The Supreme Court on Monday said it’s in India’s best interest to enact an anti-torture law. The Court said the country’s extradition requests and reputation were on the line because it had not ratified the UN convention against torture.

“India faces problems in the extradition of criminals from foreign countries because of this (having no law against torture). It’s in our own national interest to have such a law,” said Justice DY Chandrachud and Chief Justice of India JS Khehar. “Besides this being an Article 21(right to life) issue, it is also an issue of international reputation.”

The Supreme Court’s comment comes as it heard a PIL filed by Ashwini Kumar, former law minister. The petitioner was seeking a direction for the government to take in creating a legal framework to comply with the International Convention against Torture, an agreement India signed in 1997.

anti torture law

The Supreme Court issued the notice on the PIL to the Centre last September.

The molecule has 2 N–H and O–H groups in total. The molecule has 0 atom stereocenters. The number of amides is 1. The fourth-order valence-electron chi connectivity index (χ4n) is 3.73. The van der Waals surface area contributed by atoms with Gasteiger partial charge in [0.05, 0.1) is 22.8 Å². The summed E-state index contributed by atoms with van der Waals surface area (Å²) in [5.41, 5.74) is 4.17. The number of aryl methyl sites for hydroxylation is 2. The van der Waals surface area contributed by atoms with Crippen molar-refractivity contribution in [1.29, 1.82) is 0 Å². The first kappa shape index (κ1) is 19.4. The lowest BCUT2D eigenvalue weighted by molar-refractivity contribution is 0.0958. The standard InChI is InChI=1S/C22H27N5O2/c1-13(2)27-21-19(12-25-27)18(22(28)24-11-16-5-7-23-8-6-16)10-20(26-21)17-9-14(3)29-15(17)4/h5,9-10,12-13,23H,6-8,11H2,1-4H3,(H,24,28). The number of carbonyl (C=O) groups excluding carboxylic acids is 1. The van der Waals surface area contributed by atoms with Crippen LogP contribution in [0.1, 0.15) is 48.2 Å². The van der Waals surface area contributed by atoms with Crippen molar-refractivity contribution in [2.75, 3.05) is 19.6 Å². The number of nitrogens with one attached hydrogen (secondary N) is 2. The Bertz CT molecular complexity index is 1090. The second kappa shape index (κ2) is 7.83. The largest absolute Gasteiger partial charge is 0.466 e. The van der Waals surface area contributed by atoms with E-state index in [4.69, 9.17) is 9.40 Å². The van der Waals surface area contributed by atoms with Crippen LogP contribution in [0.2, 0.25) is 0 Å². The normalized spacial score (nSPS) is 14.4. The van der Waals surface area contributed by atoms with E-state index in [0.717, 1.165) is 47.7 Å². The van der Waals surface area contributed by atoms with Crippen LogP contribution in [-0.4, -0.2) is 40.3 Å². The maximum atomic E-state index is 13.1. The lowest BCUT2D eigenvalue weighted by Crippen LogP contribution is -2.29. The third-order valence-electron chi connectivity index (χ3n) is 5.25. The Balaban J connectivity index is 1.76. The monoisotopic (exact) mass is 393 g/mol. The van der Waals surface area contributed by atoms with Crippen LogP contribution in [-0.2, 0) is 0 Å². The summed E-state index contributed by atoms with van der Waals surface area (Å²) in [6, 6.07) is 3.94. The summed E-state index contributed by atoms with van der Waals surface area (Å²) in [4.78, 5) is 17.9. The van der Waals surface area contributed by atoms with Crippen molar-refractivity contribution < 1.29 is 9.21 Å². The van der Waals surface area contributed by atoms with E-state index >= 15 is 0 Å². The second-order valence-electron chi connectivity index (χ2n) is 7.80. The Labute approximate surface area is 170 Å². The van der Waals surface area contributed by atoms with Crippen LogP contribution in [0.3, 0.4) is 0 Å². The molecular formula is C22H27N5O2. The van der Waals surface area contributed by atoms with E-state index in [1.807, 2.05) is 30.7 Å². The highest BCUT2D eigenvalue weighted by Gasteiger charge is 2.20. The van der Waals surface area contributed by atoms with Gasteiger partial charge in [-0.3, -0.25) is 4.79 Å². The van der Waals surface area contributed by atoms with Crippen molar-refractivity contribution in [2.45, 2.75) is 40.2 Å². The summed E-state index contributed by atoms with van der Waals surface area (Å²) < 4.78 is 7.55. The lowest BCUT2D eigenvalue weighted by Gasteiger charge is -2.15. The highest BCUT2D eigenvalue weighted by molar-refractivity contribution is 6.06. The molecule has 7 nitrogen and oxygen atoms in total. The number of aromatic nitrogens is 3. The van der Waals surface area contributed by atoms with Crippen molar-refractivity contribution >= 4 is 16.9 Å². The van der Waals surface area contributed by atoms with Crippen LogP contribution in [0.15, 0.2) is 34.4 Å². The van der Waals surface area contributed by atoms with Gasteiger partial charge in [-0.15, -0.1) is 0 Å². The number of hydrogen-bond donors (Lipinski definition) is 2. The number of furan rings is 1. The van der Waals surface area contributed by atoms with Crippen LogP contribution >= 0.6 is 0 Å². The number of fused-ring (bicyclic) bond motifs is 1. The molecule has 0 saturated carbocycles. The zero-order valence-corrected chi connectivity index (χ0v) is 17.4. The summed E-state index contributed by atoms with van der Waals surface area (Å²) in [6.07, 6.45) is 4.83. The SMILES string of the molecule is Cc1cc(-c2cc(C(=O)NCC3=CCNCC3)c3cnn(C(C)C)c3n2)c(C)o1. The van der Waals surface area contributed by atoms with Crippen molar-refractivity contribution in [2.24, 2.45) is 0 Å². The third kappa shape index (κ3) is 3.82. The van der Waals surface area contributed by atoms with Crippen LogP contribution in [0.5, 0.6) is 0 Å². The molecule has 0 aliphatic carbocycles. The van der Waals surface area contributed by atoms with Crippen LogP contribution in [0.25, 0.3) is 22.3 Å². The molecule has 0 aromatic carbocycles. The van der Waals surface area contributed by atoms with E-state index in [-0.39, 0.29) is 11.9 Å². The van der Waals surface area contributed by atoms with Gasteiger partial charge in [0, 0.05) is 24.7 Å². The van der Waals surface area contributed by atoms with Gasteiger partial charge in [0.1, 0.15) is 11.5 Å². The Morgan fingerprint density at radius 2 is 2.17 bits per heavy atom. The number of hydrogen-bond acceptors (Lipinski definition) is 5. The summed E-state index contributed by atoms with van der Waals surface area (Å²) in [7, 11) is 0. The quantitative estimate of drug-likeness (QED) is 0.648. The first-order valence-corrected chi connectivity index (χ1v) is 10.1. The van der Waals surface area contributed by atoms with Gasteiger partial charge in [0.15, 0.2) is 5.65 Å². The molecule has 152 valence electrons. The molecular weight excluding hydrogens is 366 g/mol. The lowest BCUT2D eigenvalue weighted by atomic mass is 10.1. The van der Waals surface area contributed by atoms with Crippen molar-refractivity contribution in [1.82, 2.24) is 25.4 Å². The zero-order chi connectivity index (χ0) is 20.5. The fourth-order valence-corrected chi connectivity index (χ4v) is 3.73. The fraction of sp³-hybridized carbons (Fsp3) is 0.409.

Kumar has called for a program that would rehabilitate, compensate and provide relief for victims of custodial torture and violence. The former law minister has also called for the government to implement guidelines on how to prevent cruelty, torture and inhumane treatment of jail mates.

Among the 161 countries that signed the agreement in 1997, India is one of nine that has not ratified it. Kumar says it is of the utmost importance for India to ratify anti-torture legislation.

Home ministry data published in 2015 shows that the number of unnatural deaths amongst prisoners increased from 126 to 129 between 2012 and 2014. Data also shows that the number of deaths among children in police custody is also increasing, rising from 7% in 2012-2013 to 21% in 2015-2016.

The National Human Rights Commission has stressed the need for India to have its own standalone law regarding torture.

The Supreme Court has given the government ten days to prepare a response. The court said the matter should be “taken up as a matter which requires extreme urgency.”

According to solicitor general Ranjit Kumar, attorney general Mukul Rohatgi would be leading India’s delegation to Geneva. The attorney general will be consulted and Ranjit will inform the court of the country’s standing on May 5.

Mukul told Times of India, “India has… an impeccable track record which would match with the best among countries.”

Kumar’s submission is being supported by Colin Gonsalves, who will be assisting the court in this matter.